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Hi. I'm a Unix Administrator, mathematics enthusiast, and amateur philosopher. This is where I rant about that which upsets me, laugh about that which amuses me, and jabber about that which holds my interest most: Unix.
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RuntimeError: maximum recursion depth exceeded

Posted 07-06-2011 at 11:55 AM by rocket357
Updated 07-10-2011 at 06:49 PM by rocket357

Ok, so this is another philosophy post (sorry for the misleading title...if you're playing around with recursion in Python I should hope you know how to fix the error message in the title =)

Anyhow, I posted yesterday about determinism and free will. Today I'm going to follow up with the mind. In contemporary knowledge, the mind is roughly equivalent to the "meta-brain"...the activity that takes place "within" the brain. Since the dawn of time people have wondered what exactly the mind is, and I'm pretty convinced we'll never understand it fully. Here's why:

I'm going to build a house. It's a glorious house...it has some unusual characteristics. First, it must be awesome. Second, it must be beautiful. Third, it must be constructed such that it can contain itself.

Wait...what? I'm supposed to build a house that can house itself? That's a core dump if I ever heard of one...how am I supposed to build something that can shelter itself? How can I build a structure that keeps itself out of the weather? Where should I begin??

That's what trying to understand the human mind **from within the human mind** is like. It's a guaranteed core dump. It cannot be done...not on all levels, at least.

Sure, we can understand the very basics of neurons firing and chemical interactions within the brain...that's something akin to understanding the anatomy of a rabbit...but we're trying to answer "how does the behavior of the rabbit affect the environment in which it lives?" Egads! A level jump (or more?)!

We can understand the brain...but what's this "ethernet port to the Matrix" we're talking about? What exactly is the mind? Consciousness? Nevermind higher level "what is justice" type of Plato-esque questions...we haven't even gotten there yet!

Douglas Hofstadter's "Godel, Escher, Bach: An Eternal Golden Braid" has probably one of the best (IMHO) explanations to date on the subject. In one of his many "dialogues" throughout the book, the anteater is discussing a friend of his with the usual crew (Achilles, Tortoise, Crab, etc...). The anteater's friend is an anthill. Perplexed, Achilles asks how an anteater and an anthill can be friends...don't anteaters EAT ants?!? The anteater responds "Oh, I never said I was friends with the ants...no, no! I'm friends with the ant *hill*."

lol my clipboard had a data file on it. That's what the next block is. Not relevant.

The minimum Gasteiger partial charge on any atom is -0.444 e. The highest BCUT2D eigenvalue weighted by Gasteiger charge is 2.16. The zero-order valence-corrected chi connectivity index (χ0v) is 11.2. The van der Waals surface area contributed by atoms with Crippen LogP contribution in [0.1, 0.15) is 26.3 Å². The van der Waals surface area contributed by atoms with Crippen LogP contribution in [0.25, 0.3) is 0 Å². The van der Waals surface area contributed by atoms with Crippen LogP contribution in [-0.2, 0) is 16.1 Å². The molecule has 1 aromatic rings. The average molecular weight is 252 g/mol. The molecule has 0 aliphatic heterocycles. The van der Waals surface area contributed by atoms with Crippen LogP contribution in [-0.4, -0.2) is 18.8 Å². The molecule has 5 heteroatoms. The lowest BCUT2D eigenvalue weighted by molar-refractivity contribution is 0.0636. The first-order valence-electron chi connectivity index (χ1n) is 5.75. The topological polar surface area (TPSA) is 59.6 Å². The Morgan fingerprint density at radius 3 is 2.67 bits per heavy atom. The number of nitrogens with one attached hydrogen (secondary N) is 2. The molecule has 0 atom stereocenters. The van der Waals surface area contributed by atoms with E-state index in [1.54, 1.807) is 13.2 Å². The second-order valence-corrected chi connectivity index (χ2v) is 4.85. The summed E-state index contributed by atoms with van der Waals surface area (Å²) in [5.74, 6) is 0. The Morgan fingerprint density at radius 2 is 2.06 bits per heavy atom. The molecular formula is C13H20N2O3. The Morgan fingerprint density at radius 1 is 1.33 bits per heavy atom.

During the course of the discussion, the anteater explains how the anthill communicates back with him. The ants...barely intelligent enough to accomplish more than walking, breathing, and carrying...should move about randomly, right? But they don't...they move purposefully. And in the course of their movements he "reads" what the anthill is trying to say.

That's a bit like the level jump required to "understand" the mind. We can study electro-chemical reactions all day...but WHY do they occur, and more importantly, WHAT does it mean when they occur?

Unoccupied ants wander about the ant pile looking for work to do. This movement is hardly notable...they're moving so they can find purpose, not to express purpose. It makes it difficult to distinguish between "purposeful movement" and "treading water movement". It makes "work" difficult to distinguish from "looking for work". Neurons fire regularly...but is this "purposeful firing", or "treading water"?

Back to the ants, the anteater (rather, Hofstadter) explains that there are different kind of ants, and they team up in "work groups" that rove about in search of things to do...whatever the ant hill "needs" done. When they come upon a task, the appropriate members of the team break off and get to working on that task, and the remaining ants continue wandering about the anthill, picking up other ants who finish their tasks as they go. These "work teams" break and reform constantly.

The "work team" of an anthill can be likened to a "symbol" in the human mind. The symbols may be dormant (a long suppressed memory...i.e. looking for something to "activate" them) or active (your current train of thought...i.e. "working"). The symbols in the mind chain together like workgroups in an anthill...as one task (thought) is finished, the symbols of that thought go dormant again until such time that they're relevant to the current work being done again. Symbols may be simple (i.e. just a few similar ants) or complex (perhaps a combination of simpler symbols). If I tell you a story of some event that happened to me, you don't know the experience that I had except through mutual agreement on what language symbols mean. I tell you about a mountain...even if you were standing beside me during the experience, do you truly have the same experience I do? No, we can relate via language symbols, which in turn are "encoded" into internal symbols our minds use to differentiate between conceptual "objects" that we only know via our sensory perception.